Get a GHCI prompt for hledger-lib:

cd hledger-lib; stack ghci hledger-lib

Changing into the package directory isn't actually needed, but it enables a custom .ghci script which sets a more useful short prompt.

Get a GHCI prompt for hledger:

cd hledger; stack ghci hledger

Get a GHCI prompt for hledger-ui:

cd hledger-ui; stack ghci hledger-ui

Get a GHCI prompt for hledger-web:

cd hledger-web; stack ghci hledger-web

hledger-web also needs to find some things in its current directory (like the static/ directory). This normally just works, if not please send details.

Add a test

  • identify what to test
  • choose the test type: unit ? functional ? benchmark ?
  • currently expected to pass or fail ?
  • figure out where it goes
  • write test, verify expected result
  • get it committed

Fix a bug or add a feature

  • research, discuss, validate the issue/feature on irc/list/bug tracker
  • look for related tests, run the tests and check they are passing
  • add a test ?
  • develop a patch
  • include any related issue numbers in the patch name, eg: "fix for blah blah (#NNN)"
  • get it committed

Get your changes accepted

Follow the usual github workflow:

  • fork the main hledger repo on github,
  • git clone it to your local machine,
  • git commit, after (?) pulling and merging the latest upstream changes
  • git push back to github,
  • open a pull request on github,
  • follow up on any discussion there.

If you're new to this process, may be useful.

Add yourself to the contributor list

Work on docs

Most docs tasks are handled by Shake.

List Shake rules:


Generate man/info/txt manuals (in hledger*/) and embed in hledger executables:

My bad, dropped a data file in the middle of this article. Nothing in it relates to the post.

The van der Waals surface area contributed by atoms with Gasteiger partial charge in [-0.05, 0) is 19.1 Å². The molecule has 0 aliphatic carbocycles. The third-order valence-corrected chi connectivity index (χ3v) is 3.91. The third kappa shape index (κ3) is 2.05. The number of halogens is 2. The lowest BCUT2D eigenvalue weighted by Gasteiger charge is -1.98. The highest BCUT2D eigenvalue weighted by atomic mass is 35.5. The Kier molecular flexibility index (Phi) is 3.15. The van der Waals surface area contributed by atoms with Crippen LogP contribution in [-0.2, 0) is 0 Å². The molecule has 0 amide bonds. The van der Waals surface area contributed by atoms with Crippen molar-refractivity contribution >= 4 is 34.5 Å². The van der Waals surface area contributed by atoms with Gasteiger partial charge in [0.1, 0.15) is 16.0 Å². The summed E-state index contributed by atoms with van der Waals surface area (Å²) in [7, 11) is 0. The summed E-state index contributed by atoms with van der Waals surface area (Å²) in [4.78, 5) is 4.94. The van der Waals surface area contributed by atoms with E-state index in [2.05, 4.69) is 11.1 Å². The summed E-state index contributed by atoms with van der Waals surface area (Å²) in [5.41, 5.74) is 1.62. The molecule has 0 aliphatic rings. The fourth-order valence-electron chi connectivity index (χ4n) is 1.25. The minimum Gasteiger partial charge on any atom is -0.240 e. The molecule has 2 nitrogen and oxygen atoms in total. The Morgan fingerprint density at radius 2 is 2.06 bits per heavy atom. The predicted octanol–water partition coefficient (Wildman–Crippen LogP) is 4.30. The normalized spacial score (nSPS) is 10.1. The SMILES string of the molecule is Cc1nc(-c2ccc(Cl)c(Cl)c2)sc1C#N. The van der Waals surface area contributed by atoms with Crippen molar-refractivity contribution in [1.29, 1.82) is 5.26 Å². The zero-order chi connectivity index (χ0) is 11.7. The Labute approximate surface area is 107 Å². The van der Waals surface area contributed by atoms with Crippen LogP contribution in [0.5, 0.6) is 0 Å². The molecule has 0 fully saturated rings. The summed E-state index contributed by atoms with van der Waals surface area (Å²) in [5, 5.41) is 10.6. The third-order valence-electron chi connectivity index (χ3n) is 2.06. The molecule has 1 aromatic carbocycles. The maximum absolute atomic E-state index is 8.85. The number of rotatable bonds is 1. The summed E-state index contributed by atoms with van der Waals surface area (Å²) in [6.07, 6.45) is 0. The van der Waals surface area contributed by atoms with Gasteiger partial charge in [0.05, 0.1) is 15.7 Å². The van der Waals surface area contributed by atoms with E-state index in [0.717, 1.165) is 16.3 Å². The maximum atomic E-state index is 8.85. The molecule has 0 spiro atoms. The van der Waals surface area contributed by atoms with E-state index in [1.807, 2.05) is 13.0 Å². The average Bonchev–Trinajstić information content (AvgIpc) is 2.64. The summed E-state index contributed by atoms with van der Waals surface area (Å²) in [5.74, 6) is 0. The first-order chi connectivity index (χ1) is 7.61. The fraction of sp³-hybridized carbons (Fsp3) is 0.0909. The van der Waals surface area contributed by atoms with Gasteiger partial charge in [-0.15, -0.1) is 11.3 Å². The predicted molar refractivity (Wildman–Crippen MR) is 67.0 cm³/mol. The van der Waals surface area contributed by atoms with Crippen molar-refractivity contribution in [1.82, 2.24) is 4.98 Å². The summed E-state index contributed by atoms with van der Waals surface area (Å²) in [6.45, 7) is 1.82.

./Shake manuals
stack build

Generate html manuals and the hledger website (in site/_site/):

./Shake website

To remove all files generated by Shake:

./Shake Clean

Use ghcid for watching GHC/GHCI

ghcid is the most reliable and fastest way to see GHC's feedback, and optionally run tests or a GHCI command, as you edit. We run it via just, for convenience and to watch multiple packages rather than just one. Run just h ghcid to list related rules.

Watch for compile errors in hledger-lib and hledger:

just ghcid

Watch compile errors and the output of some hledger command:

ghcid -c 'just ghci' -T ':main -f a.j bal --budget -N'

Use --file-watch for watching stack

stack's --file-watch flag will re-run build/test/bench when source files or package.yaml/cabal files change. Eg:

stack test hledger --file-watch

If you find that adding --fast makes this any faster, please update this.

Use entr for watching arbitrary commands

entr is the most robust cross-platform tool for watching files and running a command when they change. Note its first argument must be an executable program, to run a shell command or multiple commands use bash -c "...".

Rerun a single functional test as you change it:

ls hledger/test/budget/budget.test | entr bash -c 'clear; COLUMNS=80 stack exec -- shelltest --execdir hledger/test/budget/budget.test -i12'